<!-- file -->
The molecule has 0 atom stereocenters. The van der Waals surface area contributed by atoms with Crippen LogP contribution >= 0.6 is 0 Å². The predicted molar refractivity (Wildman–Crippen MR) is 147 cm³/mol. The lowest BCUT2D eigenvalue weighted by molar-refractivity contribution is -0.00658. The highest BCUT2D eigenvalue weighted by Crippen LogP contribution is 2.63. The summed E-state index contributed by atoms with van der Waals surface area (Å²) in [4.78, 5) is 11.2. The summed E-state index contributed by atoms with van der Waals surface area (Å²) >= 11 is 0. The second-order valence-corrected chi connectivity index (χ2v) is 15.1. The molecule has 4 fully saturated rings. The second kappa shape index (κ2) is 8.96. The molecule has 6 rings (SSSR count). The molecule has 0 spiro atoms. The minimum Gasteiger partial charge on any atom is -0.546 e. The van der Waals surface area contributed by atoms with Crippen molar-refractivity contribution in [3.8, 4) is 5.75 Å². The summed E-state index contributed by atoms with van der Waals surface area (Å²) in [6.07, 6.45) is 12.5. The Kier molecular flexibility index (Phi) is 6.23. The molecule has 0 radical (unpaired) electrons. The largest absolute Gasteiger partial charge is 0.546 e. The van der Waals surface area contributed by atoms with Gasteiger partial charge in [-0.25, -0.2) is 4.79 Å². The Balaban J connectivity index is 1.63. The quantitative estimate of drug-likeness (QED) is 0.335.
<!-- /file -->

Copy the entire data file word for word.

The molecule has 0 atom stereocenters. The van der Waals surface area contributed by atoms with Crippen LogP contribution >= 0.6 is 0 Å². The predicted molar refractivity (Wildman–Crippen MR) is 147 cm³/mol. The lowest BCUT2D eigenvalue weighted by molar-refractivity contribution is -0.00658. The highest BCUT2D eigenvalue weighted by Crippen LogP contribution is 2.63. The summed E-state index contributed by atoms with van der Waals surface area (Å²) in [4.78, 5) is 11.2. The summed E-state index contributed by atoms with van der Waals surface area (Å²) >= 11 is 0. The second-order valence-corrected chi connectivity index (χ2v) is 15.1. The molecule has 4 fully saturated rings. The second kappa shape index (κ2) is 8.96. The molecule has 6 rings (SSSR count). The molecule has 0 spiro atoms. The minimum Gasteiger partial charge on any atom is -0.546 e. The van der Waals surface area contributed by atoms with Crippen molar-refractivity contribution in [3.8, 4) is 5.75 Å². The summed E-state index contributed by atoms with van der Waals surface area (Å²) in [6.07, 6.45) is 12.5. The Kier molecular flexibility index (Phi) is 6.23. The molecule has 0 radical (unpaired) electrons. The largest absolute Gasteiger partial charge is 0.546 e. The van der Waals surface area contributed by atoms with Gasteiger partial charge in [-0.25, -0.2) is 4.79 Å². The Balaban J connectivity index is 1.63. The quantitative estimate of drug-likeness (QED) is 0.335.